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Artist: Utagawa Kuniyoshi (歌川国芳)

Print: The Horse (Uma - 午): Omiwa (おみわ) from the series
Selections for the Twelve Signs of the Zodiac (Mitate Jūnishi - 美盾十二支)

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Dates: 1845,created
Dimensions: 9.75 in,14.0 in,Overall dimensions
Medium: Japanese color woodblock print
Inscription:

Signed: Ichiyūsai Kuniyoshi ga
一勇斎国芳画
Artist's seal: kiri
Publisher: Iseya Sōemon (Marks 156 - seal 21-146)
Censor's seal: Mura

Related links: Museum of Fine Arts, Boston; British Museum; Waseda University; Pushkin State Museum of Fine Arts; Google maps - location of the Ataka barrier site; Waseda University - 1859 Toyokuni III print of Omiwa in the same dance routine; Waseda University - a close-up Kunichika of an actor in the same pose - the center panel of a triptych;

Physical description:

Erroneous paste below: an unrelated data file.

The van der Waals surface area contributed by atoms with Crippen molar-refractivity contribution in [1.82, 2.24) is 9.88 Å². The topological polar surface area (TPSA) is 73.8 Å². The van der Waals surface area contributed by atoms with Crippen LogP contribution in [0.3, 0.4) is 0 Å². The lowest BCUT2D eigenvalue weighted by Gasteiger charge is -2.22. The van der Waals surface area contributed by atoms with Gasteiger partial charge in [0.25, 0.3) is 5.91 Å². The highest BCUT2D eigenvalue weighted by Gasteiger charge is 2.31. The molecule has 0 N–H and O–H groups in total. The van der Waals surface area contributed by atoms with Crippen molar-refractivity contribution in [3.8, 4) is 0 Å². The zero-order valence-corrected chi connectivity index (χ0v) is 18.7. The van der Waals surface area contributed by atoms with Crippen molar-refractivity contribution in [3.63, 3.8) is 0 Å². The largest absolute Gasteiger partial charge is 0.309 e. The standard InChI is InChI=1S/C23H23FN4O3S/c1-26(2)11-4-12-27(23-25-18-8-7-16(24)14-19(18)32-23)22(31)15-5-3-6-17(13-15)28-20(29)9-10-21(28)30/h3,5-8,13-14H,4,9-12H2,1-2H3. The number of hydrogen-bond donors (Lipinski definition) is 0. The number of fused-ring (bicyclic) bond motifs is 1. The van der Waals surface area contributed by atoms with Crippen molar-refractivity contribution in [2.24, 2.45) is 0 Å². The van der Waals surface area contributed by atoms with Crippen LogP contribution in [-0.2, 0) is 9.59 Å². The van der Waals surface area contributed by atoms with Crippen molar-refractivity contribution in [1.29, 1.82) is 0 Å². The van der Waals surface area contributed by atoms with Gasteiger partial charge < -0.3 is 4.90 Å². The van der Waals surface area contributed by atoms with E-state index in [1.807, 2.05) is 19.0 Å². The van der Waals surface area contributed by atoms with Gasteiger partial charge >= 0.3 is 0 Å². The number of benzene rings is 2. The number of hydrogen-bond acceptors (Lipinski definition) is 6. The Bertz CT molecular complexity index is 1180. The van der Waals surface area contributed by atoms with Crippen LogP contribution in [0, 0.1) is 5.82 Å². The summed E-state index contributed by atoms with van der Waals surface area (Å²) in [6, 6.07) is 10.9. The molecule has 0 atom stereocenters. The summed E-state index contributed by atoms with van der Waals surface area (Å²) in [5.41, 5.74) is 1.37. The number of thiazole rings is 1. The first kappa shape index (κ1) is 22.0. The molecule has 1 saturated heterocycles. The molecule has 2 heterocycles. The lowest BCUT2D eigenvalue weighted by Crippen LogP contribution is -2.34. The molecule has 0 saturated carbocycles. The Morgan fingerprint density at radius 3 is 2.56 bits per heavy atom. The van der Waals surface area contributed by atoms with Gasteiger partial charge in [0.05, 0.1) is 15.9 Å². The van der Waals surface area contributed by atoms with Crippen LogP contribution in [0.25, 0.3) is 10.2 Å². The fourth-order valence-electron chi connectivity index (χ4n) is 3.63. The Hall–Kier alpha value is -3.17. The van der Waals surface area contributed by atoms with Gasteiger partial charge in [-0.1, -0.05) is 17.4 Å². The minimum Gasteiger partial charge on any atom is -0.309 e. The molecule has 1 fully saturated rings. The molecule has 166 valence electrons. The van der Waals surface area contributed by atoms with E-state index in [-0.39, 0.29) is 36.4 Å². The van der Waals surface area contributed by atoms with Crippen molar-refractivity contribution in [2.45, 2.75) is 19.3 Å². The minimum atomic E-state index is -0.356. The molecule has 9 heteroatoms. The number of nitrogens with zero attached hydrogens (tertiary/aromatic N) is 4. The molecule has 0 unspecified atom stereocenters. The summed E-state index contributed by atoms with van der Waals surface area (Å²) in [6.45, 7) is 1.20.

Omiwa is said to be dancing on a bridge near the Ataka barrier in order to secure safe passage.


The complete series of twelve prints

The Ataka barrier plays an important role in the 12th century history of Japan and its later adaptations for Noh and Kabuki theaters. At Tourism Ishikawa it states:

With a storyline based at this historical spot, the Kabuki Performance of "Kanjincho" and the Noh Performance of "Ataka" help make the "Ataka-no-seki"site famous and popular. The story took place in 1187 (Bunji 3), with the main character being Minamoto no Yoshitsune. After Yoshitsune distinguished himself in the battle of Heike and defeated the Taira Clan, Yoshitsune aroused anger of his brother, Minamoto no Yoritomo, and was hunt down by Yoritomo. Yoshitsune decided to flee and join the Fujiwara Family in the Hiraizumi (Tohoku area). With his servants and followers, the twelve of them disguised themselves as Buddhist monks and headed for the Ataka-no-seki checkpoint. Togashi Saemon Yasuie, who was the head of the gatemen at the Ataka-no-seki checkpoint, was touched by Benkei's (one of Yoshitsune's servants) courage and loyalty he paid to Yoshitsune when Yasuie saw through their disguises, so in the end Yasuie decided to let them go instead of turning them in to Yoritomo. The Barrier Site now is surrounded by pine trees and is located on a small hill facing the Sea of Japan.